Think of Paris and your mind brings up the scent of fresh baked baguettes, not the reek of rubbish on the Rue de Rivoli.
Trash accumulates meters away from the Notre Dame Church in Paris, 16 March 2023.
Typically, my morning commute to the News Decoder co-working space in the 5th arrondissement in Paris is a picturesque journey featuring Haussmannian buildings and brasseries with their emblematic red awnings.
This week, my trek to work at our Parisian headquarters looked a little different as the city’s trash collectors continue their now week-long strike.
For me and the scores of tourists – numbering almost 10 million in just the summer of 2022 – who visit the French capital each year, the trash-littered streets lie in stark contrast to the idealized City of Light promised by tourism brochures and social media posts. These last few days, I’ve collected photos of a city wrestling with questions of workers’ rights, aging demographics and inequitable working conditions.
Piles of trash in front of luxury store Louis Vuitton and famed literary café Les Deux Magots, 16 March 2023.
For months, French citizens have been out in the streets protesting the government’s proposed pension reforms, notably a two-year increase in France’s minimum retirement age. The state argues this reform is necessitated by changing demographics, but unions and workers have pointed out that these new changes would have inequitable consequences for manual laborers and those occupying low-skilled jobs.
Last week, trash collectors in France joined the movement, which has already disrupted weeks of public transport and mobilized thousands of protestors across the country.
Trash blocks a metro entrance in Paris’ 14th arrondissement, 15 March 2023.
This Monday, city authorities announced that over 5,600 tons of trash had accumulated on Parisian streets.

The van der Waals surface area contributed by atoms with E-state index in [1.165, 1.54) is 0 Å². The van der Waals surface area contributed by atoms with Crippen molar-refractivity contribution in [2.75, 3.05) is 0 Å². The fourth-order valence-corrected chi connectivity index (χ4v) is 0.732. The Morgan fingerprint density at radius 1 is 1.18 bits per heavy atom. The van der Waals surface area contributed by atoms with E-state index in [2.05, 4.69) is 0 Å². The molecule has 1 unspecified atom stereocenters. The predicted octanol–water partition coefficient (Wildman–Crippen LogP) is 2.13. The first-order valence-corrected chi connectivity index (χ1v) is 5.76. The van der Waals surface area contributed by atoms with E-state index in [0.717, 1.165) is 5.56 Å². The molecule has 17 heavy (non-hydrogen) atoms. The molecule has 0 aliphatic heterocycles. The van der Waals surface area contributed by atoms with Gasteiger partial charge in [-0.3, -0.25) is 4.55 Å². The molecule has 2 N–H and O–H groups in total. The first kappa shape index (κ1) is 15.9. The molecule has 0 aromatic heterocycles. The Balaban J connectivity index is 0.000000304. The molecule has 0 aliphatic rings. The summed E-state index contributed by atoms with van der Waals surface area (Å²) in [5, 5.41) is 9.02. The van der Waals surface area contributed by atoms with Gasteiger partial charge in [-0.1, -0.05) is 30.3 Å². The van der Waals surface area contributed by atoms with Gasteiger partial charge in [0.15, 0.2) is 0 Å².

The effects of this waste, however, are unequal across the 20 arrondissements in Paris, as some districts are serviced by private waste management companies while others are managed by municipal authorities. In the areas where trash is managed by private companies, garbage disposal has been running semi-normally. In the remaining arrondissements, mountains of trash block metro entrances and loose garbage litters sidewalks. Trash collectors have announced a continuation of the strike until at least 20 March.
A sidewalk in central Paris is overtaken by accumulated trash, 16 March 2023.
Many Parisians support the trash collectors’ right to strike, recognizing that more passive efforts to mobilize in the past have been ignored.
Others worry about the public health consequences of such a large-scale accumulation of waste. Some have noted that loose garbage clogs up sewers and can attract pests and diseases. The movement also raises the question of how we value blue collar workers in our society.
It is perhaps counterintuitive that this present strike of garbage collectors has had more of a quotidian impact on Parisians than would be the case if the prime minister had taken a week’s holiday.
Erin Kelleher, a Canadian immigrant who lives in the Paris region, has noticed the day-to-day consequences of the garbage build-up.
“It’s made my commute longer,” Kelleher said. “The trash blocks so much of the sidewalk in some areas that there’s no longer space for two people to walk side-by-side. Some have taken to walking in the bike lane or even on the street, which slows down traffic and is, of course, dangerous.”
Three questions to consider:
- What are some arguments for and against the trash collectors’ strike in Paris?
- Should those that take trash off city streets be paid less than someone who works in an office?
- What are some of the potential effects of raising the minimum retirement age in a country?
Joyce Yang is News Decoder’s Programs & Communications Intern. She is a former classroom teacher passionate about equitable education access, intentional pedagogy and inclusive policy-making.